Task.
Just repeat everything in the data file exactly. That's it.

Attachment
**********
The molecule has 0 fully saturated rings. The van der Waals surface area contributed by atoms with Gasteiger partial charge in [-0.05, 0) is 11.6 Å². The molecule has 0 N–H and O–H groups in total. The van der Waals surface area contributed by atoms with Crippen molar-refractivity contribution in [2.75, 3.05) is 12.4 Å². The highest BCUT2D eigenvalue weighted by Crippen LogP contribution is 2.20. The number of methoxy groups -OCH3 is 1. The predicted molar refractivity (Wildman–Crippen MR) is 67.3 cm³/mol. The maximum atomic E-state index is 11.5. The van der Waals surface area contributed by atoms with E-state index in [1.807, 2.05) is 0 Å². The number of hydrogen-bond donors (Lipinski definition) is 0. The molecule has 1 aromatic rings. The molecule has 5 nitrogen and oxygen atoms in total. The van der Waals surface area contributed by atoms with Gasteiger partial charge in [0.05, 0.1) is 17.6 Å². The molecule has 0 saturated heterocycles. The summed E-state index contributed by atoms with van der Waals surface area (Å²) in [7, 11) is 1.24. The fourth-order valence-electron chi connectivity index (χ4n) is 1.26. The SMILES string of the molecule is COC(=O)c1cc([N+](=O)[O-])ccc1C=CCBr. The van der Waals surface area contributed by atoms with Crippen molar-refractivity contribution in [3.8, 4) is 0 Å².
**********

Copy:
The molecule has 0 fully saturated rings. The van der Waals surface area contributed by atoms with Gasteiger partial charge in [-0.05, 0) is 11.6 Å². The molecule has 0 N–H and O–H groups in total. The van der Waals surface area contributed by atoms with Crippen molar-refractivity contribution in [2.75, 3.05) is 12.4 Å². The highest BCUT2D eigenvalue weighted by Crippen LogP contribution is 2.20. The number of methoxy groups -OCH3 is 1. The predicted molar refractivity (Wildman–Crippen MR) is 67.3 cm³/mol. The maximum atomic E-state index is 11.5. The van der Waals surface area contributed by atoms with E-state index in [1.807, 2.05) is 0 Å². The number of hydrogen-bond donors (Lipinski definition) is 0. The molecule has 1 aromatic rings. The molecule has 5 nitrogen and oxygen atoms in total. The van der Waals surface area contributed by atoms with Gasteiger partial charge in [0.05, 0.1) is 17.6 Å². The molecule has 0 saturated heterocycles. The summed E-state index contributed by atoms with van der Waals surface area (Å²) in [7, 11) is 1.24. The fourth-order valence-electron chi connectivity index (χ4n) is 1.26. The SMILES string of the molecule is COC(=O)c1cc([N+](=O)[O-])ccc1C=CCBr. The van der Waals surface area contributed by atoms with Crippen molar-refractivity contribution in [3.8, 4) is 0 Å².